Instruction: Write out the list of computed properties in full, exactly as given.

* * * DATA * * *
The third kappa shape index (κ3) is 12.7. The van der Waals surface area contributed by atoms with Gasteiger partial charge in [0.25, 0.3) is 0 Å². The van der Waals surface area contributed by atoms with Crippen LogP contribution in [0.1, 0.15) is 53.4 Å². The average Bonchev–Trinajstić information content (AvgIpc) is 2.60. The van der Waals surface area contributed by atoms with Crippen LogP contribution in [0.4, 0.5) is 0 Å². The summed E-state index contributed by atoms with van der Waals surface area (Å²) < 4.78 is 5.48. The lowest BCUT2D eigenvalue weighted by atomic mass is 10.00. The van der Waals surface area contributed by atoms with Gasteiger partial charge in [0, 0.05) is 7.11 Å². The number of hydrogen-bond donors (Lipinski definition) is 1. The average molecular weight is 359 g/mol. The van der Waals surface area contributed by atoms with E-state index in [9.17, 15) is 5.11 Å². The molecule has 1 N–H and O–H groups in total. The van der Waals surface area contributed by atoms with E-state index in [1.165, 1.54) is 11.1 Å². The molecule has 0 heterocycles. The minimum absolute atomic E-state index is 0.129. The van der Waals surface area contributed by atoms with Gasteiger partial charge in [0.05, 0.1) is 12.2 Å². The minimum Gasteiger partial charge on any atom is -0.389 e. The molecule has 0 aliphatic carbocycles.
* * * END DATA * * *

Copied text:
The third kappa shape index (κ3) is 12.7. The van der Waals surface area contributed by atoms with Gasteiger partial charge in [0.25, 0.3) is 0 Å². The van der Waals surface area contributed by atoms with Crippen LogP contribution in [0.1, 0.15) is 53.4 Å². The average Bonchev–Trinajstić information content (AvgIpc) is 2.60. The van der Waals surface area contributed by atoms with Crippen LogP contribution in [0.4, 0.5) is 0 Å². The summed E-state index contributed by atoms with van der Waals surface area (Å²) < 4.78 is 5.48. The lowest BCUT2D eigenvalue weighted by atomic mass is 10.00. The van der Waals surface area contributed by atoms with Gasteiger partial charge in [0, 0.05) is 7.11 Å². The number of hydrogen-bond donors (Lipinski definition) is 1. The average molecular weight is 359 g/mol. The van der Waals surface area contributed by atoms with E-state index in [9.17, 15) is 5.11 Å². The molecule has 1 N–H and O–H groups in total. The van der Waals surface area contributed by atoms with E-state index in [1.165, 1.54) is 11.1 Å². The molecule has 0 heterocycles. The minimum absolute atomic E-state index is 0.129. The van der Waals surface area contributed by atoms with Gasteiger partial charge in [0.05, 0.1) is 12.2 Å². The minimum Gasteiger partial charge on any atom is -0.389 e. The molecule has 0 aliphatic carbocycles.